Today the Chronicle of Higher Education published an expanded and, hopefully, refined reaction to the job advertisement. There's plenty to complain about the way such a model treats faculty (and, as I'll say below, the negative consequences for administration too!). But I focus on students and learning.
Here are a few followups:
1. Someone is going to get this job. Given how many early modern lit grad students I know, it could even be a friend of mine. It's a solid, if busy, job (4:4 is hard, especially with research requirements). I wish all my friends the best and hope whoever gets it will thrive there.
2. I have reached out to TAMUK for comment, sending to both HR and faculty (and promised the latter anonymity). I asked HR, both over the phone and email:
I am writing a piece for the Chronicle of Higher Education on the use of business or corporate language throughout higher education. I've come across your job advertisements and the inclusion of the phrase, "Provide excellent customer service" in nearly all of them, including in positions for professors, administrative assistants, coaches, etc. I was wondering if you, or someone in HR, might be willing to comment on what you mean by that phrase in the context of academic hiring? Who are the customers? What does service mean in this context? In what ways is the significance of that phrase conveyed to job candidates and new hires? Finally, to what extent is customer service used as a category for weighing tenure and promotion?They have not responded. I'll let you know if they do. Are these the right questions?
UPDATE 3/18 6:00 PM: I received a voice mail with a comment about Customer Service from someone in Human Resources. The comment is:
"We put [the phrase about customer service] in every job because we consider outside people, our students, as customers, and if they weren’t coming here they wouldn’t be our customers, so we want to express our excellence of service to them."I'm not quite sure what that means. I've asked for clarification.
3. Based on the comments, I think there's room to expand with some additional thoughts about administration. I was called out for using the phrase, "administrative bloat." It's pejorative and I think I will drop it. There certainly has been a rise in the number of administrators. This has both cultural and financial costs. A recent piece from the Chronicle notes that the faculty:admin ratio declined from 2000-12 by 40%, now at 2.5:1. Thus the savings from shifting to the adjunct model have largely been spent on hiring new admin. But at least some of this has happened because of new regulatory models (assessment assessment assessment), and "bloat" suggests that the university did this on purpose, rather than having no choice. It's an issue to consider.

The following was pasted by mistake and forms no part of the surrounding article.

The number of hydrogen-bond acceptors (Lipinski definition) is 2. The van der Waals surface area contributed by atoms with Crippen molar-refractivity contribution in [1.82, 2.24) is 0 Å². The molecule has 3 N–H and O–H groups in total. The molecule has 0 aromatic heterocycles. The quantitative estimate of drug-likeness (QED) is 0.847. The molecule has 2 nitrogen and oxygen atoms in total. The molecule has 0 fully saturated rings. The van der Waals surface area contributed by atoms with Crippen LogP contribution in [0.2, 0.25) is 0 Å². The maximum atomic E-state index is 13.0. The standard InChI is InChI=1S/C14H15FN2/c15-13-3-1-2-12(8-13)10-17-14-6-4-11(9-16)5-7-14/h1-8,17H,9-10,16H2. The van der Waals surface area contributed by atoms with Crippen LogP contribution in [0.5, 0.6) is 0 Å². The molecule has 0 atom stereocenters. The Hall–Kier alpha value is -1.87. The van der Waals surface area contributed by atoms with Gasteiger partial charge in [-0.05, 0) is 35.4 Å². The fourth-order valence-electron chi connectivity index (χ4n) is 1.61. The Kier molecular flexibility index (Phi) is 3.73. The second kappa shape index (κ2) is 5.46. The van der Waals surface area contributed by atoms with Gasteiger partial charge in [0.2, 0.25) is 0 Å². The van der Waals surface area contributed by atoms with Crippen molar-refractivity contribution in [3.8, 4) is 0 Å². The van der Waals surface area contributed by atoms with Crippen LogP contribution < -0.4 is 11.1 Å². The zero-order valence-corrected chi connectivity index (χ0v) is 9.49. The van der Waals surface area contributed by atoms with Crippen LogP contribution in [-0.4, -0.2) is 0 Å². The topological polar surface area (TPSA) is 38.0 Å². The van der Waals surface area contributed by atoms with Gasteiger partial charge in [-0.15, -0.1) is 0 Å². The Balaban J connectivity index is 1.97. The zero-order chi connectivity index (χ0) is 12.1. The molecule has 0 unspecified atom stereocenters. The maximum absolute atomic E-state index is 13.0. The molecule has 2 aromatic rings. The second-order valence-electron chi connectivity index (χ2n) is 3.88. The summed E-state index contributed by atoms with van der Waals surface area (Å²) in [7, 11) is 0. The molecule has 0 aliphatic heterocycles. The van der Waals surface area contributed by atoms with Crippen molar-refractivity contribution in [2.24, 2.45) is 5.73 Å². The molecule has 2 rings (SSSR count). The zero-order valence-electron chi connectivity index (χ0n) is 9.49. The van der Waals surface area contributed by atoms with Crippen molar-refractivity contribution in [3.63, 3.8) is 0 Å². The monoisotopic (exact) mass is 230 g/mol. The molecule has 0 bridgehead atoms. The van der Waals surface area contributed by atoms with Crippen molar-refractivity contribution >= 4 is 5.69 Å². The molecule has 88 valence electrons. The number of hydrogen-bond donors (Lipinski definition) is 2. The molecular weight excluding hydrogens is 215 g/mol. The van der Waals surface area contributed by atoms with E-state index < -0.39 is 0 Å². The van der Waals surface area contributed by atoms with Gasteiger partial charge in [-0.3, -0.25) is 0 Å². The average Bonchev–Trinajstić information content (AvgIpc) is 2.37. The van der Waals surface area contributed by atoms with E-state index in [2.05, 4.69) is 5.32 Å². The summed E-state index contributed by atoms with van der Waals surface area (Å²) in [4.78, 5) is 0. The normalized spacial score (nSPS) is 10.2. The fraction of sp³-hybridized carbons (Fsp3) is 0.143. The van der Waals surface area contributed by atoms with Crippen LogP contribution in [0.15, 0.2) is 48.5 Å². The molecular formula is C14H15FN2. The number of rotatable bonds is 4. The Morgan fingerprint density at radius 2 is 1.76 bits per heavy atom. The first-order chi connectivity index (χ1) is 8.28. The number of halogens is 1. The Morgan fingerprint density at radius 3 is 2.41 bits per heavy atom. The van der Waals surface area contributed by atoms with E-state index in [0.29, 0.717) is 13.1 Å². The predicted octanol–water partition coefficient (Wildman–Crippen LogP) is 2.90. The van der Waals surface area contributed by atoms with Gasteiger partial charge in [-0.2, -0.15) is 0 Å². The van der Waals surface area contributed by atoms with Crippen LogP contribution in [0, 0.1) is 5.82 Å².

4. More importantly, though, is the management vs administration shift which I articulated as follows:
Faculty members respond to the student-as-consumer by teaching defensively, fearing the management that we formerly referred to as administration. But administrators administrate on behalf of the faculty. Employees delivering customer service get managed.These lines compress a lot of issues.
First: My argument is that once you move to the student as customer model, the faculty shift into the employee role, and administration shifts to management. It's bad for everyone. It's bad for education.
Second: I am fortunate to be surrounded with administration in my job who work collaboratively with the faculty. They do administrate us (I don't think the verb works that way, but whatever) and for us. I do not feel managed. This isn't to say that I agree with every decision or that sometimes I don't feel the gap between the faculty perspective and the admin perspective. This gap is by design and wholly appropriate. Admin must look on a macro level. Faculty should concentrate on the classroom, department, advisees and scholarly-field level. A well-functioning university finds ways to empower both of these fields of vision. When we disagree, which we will, the goal is to let the different perspectives lead us towards a useful synthesis rather than hostile division.
Third: Academics don't want to think of themselves as labor. In many ways, academia embodies precisely the kind of relatively high-status occupation for which collective organization and bargaining works very well. But despite the pressure from above, academics are loath to think of themselves as employees needing to organize. I assume it's cultural, but haven't really studied this issue. As the landscape of higher-ed changes, as more and more faculty work as contract labor (adjuncts), the labor model is going to be increasingly important for us to adopt. Collective organization, however adversarial, is the only way that a managed workforce with increasingly smaller shares of the financial pie and increasingly smaller roles in governance can change the dynamic.
I've reached out to a business professor and wonderful teacher to tell me what I get wrong about customer-service in my piece. I'll be back with more later as it comes up.